Consumer confidence softens amid rising cost pressures
24 April 2017
- Consumer confidence falls to -7% in Q1 2017, down from -6% in Q4 2016;
- Four out of six confidence measures have seen negative quarterly movements;
- The Deloitte Consumer Tracker measures UK consumer confidence on a quarterly basis.
UK consumer confidence fell by one percentage point in the first quarter of 2017, according to the latest Consumer Tracker report from Deloitte, the business advisory firm.
The quarterly survey of 3,000 UK consumers, which was carried out between 17 March and 20 March 2017, saw overall consumer confidence fall to -7% in Q1 2017, down one percentage point from the previous quarter. Despite the quarterly fall in overall confidence, it remains broadly in line with the three-year average.
Significantly, four out of the six measures which make up the confidence index have seen negative movements in Q1 2017, with inflation rising and discretionary spending falling. In particular, consumer confidence in disposable income fell by three percentage points to -17% this quarter, its lowest level in more than two years.
Ian Stewart, chief economist at Deloitte, said: “Since last summer’s EU referendum consumer spending has held up well, but with inflation rising and nominal wage growth starting to slow, consumers are beginning to feel a squeeze on their disposable income.
“In March, the rate of inflation stood at 2.3%, above the Bank of England’s 2% target and the highest in more than two years. There are already some signs that these pressures are contributing to a slowdown in consumer activity.
“Record levels of employment and low interest rates should help the UK avoid a sharp drop in consumer spending.”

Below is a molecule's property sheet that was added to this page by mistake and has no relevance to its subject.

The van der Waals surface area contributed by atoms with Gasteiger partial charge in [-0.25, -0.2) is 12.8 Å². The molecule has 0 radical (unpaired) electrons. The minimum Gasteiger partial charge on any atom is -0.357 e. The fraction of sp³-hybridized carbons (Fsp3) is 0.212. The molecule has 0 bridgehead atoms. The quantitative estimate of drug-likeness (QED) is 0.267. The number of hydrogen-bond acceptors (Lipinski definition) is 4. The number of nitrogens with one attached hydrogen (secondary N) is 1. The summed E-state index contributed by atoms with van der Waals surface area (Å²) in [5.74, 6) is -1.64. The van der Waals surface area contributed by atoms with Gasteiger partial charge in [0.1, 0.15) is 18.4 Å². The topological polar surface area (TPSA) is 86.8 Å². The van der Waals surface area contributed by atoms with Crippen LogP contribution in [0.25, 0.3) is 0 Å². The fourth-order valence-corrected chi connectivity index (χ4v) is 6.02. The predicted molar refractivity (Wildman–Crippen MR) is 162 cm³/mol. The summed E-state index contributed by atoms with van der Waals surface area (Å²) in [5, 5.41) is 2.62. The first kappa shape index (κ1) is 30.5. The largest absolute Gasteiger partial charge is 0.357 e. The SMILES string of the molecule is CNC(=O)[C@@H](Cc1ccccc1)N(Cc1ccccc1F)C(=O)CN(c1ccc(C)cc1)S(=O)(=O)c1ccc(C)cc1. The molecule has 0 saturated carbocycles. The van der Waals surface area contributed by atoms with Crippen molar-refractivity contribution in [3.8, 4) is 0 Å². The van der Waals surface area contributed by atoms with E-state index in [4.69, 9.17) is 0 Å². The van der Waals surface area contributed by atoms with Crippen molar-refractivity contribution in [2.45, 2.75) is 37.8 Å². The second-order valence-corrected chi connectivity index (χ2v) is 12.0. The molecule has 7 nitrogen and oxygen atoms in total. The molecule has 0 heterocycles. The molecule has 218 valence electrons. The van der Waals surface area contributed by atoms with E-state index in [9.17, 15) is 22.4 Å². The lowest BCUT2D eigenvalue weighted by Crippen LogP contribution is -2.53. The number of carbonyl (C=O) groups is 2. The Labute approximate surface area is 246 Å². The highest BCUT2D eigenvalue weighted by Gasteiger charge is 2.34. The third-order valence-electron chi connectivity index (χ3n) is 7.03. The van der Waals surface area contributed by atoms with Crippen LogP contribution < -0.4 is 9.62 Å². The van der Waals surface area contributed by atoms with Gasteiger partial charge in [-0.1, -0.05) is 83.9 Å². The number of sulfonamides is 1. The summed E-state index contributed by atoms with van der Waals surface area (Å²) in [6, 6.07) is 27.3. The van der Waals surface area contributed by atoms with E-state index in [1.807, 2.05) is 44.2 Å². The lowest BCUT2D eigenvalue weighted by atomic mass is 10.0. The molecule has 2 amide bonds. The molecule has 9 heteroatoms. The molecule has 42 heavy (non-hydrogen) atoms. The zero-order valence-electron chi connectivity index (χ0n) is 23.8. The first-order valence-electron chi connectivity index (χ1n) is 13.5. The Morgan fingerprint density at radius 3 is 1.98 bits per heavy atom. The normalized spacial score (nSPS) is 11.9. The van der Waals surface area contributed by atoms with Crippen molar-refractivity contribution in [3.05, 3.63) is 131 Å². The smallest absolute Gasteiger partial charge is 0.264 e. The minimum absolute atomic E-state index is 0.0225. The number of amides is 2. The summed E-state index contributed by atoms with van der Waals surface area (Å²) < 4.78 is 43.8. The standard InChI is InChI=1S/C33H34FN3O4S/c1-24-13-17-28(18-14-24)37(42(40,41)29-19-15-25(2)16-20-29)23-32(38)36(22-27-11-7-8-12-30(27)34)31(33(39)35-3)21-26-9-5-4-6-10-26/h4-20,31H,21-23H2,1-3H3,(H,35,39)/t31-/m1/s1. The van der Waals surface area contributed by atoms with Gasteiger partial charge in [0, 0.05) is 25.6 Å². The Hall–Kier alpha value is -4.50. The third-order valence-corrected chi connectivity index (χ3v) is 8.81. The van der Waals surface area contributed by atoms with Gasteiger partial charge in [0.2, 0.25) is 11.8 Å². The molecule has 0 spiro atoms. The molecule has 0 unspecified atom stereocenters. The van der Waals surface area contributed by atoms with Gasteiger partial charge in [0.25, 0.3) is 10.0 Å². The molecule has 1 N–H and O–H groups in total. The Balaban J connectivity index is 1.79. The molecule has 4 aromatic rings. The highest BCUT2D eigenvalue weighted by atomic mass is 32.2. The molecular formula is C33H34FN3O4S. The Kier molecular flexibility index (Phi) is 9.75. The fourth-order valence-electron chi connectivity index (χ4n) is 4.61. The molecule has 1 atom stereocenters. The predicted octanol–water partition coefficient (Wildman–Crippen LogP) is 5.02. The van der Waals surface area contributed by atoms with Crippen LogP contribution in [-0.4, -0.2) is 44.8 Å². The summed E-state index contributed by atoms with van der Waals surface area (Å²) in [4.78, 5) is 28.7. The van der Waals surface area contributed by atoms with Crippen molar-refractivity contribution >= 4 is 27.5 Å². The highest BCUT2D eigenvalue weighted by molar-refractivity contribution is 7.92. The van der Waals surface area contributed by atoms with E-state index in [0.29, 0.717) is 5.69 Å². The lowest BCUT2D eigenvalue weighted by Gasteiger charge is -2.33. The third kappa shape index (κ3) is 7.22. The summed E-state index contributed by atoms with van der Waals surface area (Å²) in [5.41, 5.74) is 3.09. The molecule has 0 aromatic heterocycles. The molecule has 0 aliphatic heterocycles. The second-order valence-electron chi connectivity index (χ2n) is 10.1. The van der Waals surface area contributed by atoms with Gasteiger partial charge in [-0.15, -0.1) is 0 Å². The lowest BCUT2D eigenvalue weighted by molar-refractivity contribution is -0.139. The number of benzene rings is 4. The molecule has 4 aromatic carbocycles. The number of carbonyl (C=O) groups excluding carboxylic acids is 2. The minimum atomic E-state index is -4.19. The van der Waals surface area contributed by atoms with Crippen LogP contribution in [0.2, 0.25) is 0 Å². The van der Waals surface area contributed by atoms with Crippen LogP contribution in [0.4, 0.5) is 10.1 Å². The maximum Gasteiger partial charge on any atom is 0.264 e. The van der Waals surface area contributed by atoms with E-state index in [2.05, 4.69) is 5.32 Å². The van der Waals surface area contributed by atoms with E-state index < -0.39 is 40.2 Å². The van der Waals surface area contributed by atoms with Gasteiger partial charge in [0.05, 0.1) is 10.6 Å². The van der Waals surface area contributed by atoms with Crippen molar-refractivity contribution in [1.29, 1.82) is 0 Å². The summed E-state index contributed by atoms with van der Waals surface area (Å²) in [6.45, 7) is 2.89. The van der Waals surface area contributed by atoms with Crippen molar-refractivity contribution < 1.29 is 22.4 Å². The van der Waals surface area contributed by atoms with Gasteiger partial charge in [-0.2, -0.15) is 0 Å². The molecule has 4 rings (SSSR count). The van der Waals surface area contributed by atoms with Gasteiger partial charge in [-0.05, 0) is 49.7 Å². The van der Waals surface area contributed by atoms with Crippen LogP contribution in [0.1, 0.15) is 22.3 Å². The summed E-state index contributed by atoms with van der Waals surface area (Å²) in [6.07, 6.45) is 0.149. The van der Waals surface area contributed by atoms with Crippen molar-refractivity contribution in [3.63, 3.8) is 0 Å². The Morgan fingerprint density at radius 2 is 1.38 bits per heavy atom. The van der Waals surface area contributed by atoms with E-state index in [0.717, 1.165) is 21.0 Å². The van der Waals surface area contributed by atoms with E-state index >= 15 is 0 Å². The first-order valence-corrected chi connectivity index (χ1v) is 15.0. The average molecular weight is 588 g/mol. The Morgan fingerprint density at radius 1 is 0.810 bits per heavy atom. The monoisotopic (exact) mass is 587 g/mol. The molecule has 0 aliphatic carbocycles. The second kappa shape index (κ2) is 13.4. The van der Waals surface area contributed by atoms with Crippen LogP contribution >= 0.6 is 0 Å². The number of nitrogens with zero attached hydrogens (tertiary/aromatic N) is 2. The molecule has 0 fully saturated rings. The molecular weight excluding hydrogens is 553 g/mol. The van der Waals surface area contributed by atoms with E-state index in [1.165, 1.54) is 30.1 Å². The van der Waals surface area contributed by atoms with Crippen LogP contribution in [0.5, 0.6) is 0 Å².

The Q1 Consumer Tracker also revealed signs of a slowdown in consumer spending. Essentials spending remained strong, at 12%, after a significant increase in Q4 2016. However, spending on discretionary items returned to negative territory, falling by four percentage points to -4% in Q1 2017.
Ben Perkins, head of consumer research at Deloitte, commented: “With less disposable income consumers will have to consider whether to trade down, buy less or borrow more. Consumers are already showing signs of moving away from making major purchases, and this is a trend that is likely to continue.
“Consumers have already been tapping into their savings with the latest data on the household savings ratio for Q4 2016 showing it is at its lowest level in over 50 years. However, with interest rates remaining low, debt has been relatively cheap to manage meaning borrowing more might still be an option.
“Retailers and other consumer businesses will need to think carefully about their offerings to ensure they are targeting the right products and services to the right customers. Indeed, rather than catering for all needs and desires, now it is the time for retailers to focus on specialisation, differentiation and innovation, in order to ensure they remain as competitive as possible.”
Notes to editors
About the research
The Deloitte Consumer Tracker is based on a consumer survey carried out by independent market research agency, YouGov, on Deloitte’s behalf. This survey was conducted online with a nationally representative sample of over 3,000 UK adults aged 18+ between 17 March and 20 March 2017.
In this press release references to Deloitte are references to Deloitte LLP, which is among the country's leading professional services firms.
Deloitte LLP is the United Kingdom member firm of Deloitte Touche Tohmatsu Limited (“DTTL”), a UK private company limited by guarantee, whose member firms are legally separate and independent entities. Please see www.deloitte.co.uk/about for a detailed description of the legal structure of DTTL and its member firms.
The information contained in this press release is correct at the time of going to press.
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